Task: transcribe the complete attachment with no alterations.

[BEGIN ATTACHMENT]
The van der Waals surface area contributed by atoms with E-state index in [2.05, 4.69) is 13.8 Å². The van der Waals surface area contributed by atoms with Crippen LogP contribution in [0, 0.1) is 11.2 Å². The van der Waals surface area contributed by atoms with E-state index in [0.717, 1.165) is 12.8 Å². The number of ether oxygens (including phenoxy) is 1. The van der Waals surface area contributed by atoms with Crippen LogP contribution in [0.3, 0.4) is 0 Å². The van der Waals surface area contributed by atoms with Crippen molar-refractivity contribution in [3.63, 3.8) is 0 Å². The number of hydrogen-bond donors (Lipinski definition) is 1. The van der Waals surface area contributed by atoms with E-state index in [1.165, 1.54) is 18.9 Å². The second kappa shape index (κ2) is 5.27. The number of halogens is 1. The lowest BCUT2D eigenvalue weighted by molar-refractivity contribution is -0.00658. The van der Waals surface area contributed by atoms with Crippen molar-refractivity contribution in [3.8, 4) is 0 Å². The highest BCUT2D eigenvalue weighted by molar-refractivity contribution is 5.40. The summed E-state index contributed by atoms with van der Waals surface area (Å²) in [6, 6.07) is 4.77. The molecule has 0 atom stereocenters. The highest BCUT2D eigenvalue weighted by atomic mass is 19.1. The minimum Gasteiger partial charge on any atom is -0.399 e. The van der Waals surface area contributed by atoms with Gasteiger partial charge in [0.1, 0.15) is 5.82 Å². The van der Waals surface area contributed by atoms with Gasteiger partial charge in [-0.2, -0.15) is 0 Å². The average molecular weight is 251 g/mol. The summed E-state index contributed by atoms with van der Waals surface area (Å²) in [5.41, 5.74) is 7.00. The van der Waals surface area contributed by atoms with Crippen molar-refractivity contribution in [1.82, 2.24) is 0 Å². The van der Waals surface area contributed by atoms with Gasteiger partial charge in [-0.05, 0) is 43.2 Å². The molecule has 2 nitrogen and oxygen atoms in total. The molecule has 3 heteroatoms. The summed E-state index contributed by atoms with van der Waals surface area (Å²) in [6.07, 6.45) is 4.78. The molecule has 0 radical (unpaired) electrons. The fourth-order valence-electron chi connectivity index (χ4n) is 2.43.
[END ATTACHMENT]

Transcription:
The van der Waals surface area contributed by atoms with E-state index in [2.05, 4.69) is 13.8 Å². The van der Waals surface area contributed by atoms with Crippen LogP contribution in [0, 0.1) is 11.2 Å². The van der Waals surface area contributed by atoms with E-state index in [0.717, 1.165) is 12.8 Å². The number of ether oxygens (including phenoxy) is 1. The van der Waals surface area contributed by atoms with Crippen LogP contribution in [0.3, 0.4) is 0 Å². The van der Waals surface area contributed by atoms with Crippen molar-refractivity contribution in [3.63, 3.8) is 0 Å². The number of hydrogen-bond donors (Lipinski definition) is 1. The van der Waals surface area contributed by atoms with E-state index in [1.165, 1.54) is 18.9 Å². The second kappa shape index (κ2) is 5.27. The number of halogens is 1. The lowest BCUT2D eigenvalue weighted by molar-refractivity contribution is -0.00658. The van der Waals surface area contributed by atoms with Crippen molar-refractivity contribution in [3.8, 4) is 0 Å². The highest BCUT2D eigenvalue weighted by molar-refractivity contribution is 5.40. The summed E-state index contributed by atoms with van der Waals surface area (Å²) in [6, 6.07) is 4.77. The molecule has 0 atom stereocenters. The highest BCUT2D eigenvalue weighted by atomic mass is 19.1. The minimum Gasteiger partial charge on any atom is -0.399 e. The van der Waals surface area contributed by atoms with Gasteiger partial charge in [0.1, 0.15) is 5.82 Å². The van der Waals surface area contributed by atoms with Gasteiger partial charge in [-0.2, -0.15) is 0 Å². The average molecular weight is 251 g/mol. The summed E-state index contributed by atoms with van der Waals surface area (Å²) in [5.41, 5.74) is 7.00. The van der Waals surface area contributed by atoms with Crippen molar-refractivity contribution in [1.82, 2.24) is 0 Å². The van der Waals surface area contributed by atoms with Gasteiger partial charge in [-0.05, 0) is 43.2 Å². The molecule has 2 nitrogen and oxygen atoms in total. The molecule has 3 heteroatoms. The summed E-state index contributed by atoms with van der Waals surface area (Å²) in [6.07, 6.45) is 4.78. The molecule has 0 radical (unpaired) electrons. The fourth-order valence-electron chi connectivity index (χ4n) is 2.43.